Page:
Why Is GM Combining Buick and Opel Brands?

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General Motors (NYSE:GM) executives interviewed by Reuters said that the company is planning to more closely combine its Buick and Opel brands, which could lead to Buick customers in the U.S. and China seeing more European-style engineering from the German Opel.

More closely combining the global product development of the brands will allow GM to cut costs and time while increasing the company’s offerings in different markets around the world. According to Reuters, teamwork between the two brands could lead to some new European-inspired Buick vehicles available for drivers in the U.S. and China.

This is a different strategy than GM took with Chevrolet and Cadillac, which the company built into stand-alone brands. Buick and Opel have not performed as well as Chevy and Cadillac, so GM is combining Buick and Opel to help target global markets. Opel vehicles will be primarily built and sold in Europe, while Buick models will be built and sold in the U.S. and China, the executives said during interview at last week’s Frankfurt Auto Show.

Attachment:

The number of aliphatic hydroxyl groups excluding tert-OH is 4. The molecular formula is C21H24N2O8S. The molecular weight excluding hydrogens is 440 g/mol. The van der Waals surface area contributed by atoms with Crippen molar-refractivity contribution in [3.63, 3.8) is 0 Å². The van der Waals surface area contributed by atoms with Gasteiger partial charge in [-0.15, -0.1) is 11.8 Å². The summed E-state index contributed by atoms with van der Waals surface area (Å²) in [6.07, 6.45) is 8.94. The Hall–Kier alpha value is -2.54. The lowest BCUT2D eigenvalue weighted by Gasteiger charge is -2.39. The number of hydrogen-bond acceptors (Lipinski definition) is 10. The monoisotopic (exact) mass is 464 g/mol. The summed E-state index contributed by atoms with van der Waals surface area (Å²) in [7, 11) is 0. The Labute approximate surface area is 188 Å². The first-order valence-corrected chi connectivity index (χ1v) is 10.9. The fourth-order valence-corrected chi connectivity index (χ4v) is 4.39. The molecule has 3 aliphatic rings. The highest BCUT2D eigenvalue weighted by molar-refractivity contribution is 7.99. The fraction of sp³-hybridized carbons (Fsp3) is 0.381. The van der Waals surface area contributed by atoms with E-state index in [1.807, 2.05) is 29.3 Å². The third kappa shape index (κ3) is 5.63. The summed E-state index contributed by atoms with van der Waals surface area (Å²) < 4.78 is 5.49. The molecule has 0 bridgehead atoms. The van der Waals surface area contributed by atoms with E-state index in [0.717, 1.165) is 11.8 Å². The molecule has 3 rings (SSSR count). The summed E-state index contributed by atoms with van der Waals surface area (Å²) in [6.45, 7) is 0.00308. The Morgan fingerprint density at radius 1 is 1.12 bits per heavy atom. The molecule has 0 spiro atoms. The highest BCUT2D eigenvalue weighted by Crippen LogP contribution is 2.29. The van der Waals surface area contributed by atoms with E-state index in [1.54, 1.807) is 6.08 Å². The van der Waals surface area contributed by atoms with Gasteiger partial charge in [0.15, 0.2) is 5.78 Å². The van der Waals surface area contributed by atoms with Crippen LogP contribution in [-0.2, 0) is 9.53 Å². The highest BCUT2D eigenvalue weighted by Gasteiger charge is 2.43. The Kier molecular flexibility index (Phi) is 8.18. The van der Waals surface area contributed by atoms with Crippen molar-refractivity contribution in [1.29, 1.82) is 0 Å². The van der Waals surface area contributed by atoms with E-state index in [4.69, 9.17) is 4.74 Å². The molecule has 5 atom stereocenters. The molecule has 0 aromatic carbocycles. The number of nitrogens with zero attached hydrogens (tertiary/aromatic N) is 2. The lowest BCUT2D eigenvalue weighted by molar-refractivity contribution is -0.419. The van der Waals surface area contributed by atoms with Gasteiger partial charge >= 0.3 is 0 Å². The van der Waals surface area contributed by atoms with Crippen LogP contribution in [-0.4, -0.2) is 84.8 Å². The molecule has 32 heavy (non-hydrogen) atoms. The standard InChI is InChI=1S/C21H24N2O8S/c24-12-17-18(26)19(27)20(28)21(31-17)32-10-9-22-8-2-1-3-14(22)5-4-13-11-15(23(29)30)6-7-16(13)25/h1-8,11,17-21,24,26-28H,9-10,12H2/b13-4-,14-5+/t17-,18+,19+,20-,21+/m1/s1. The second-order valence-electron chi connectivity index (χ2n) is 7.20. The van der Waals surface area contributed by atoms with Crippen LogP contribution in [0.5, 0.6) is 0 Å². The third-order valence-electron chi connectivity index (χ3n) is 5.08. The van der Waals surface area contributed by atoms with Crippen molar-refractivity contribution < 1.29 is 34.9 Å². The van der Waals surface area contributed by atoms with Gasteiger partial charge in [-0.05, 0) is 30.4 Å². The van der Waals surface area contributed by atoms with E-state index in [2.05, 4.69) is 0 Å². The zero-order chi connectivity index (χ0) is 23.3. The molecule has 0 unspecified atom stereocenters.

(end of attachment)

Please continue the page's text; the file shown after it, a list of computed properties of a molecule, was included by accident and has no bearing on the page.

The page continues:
GM will begin combining product development for the two brands, switching to a module-based system in which common chassis and powertrain components are used, which leaves room for flexibility in terms of design and size. Buick and Opel vehicles of the same size will have the same internal parts, but still look very different. For example, the Opel Insignia and the Buick Regal and Lacrosse vehicles will have their basic development work in Michigan and have the final design and engineering processes completed in local plants in China and Germany.

Meanwhile, the Canadian and U.S. governments that helped bail GM out during the financial crisis have been steadily selling their stake in the Detroit-based automaker. The U.S. Treasury Department sold $811.1 million in GM stock during the month of August, reducing the government’s stake to 7.3 percent and moving GM closer to riding itself of its Government Motors nickname.

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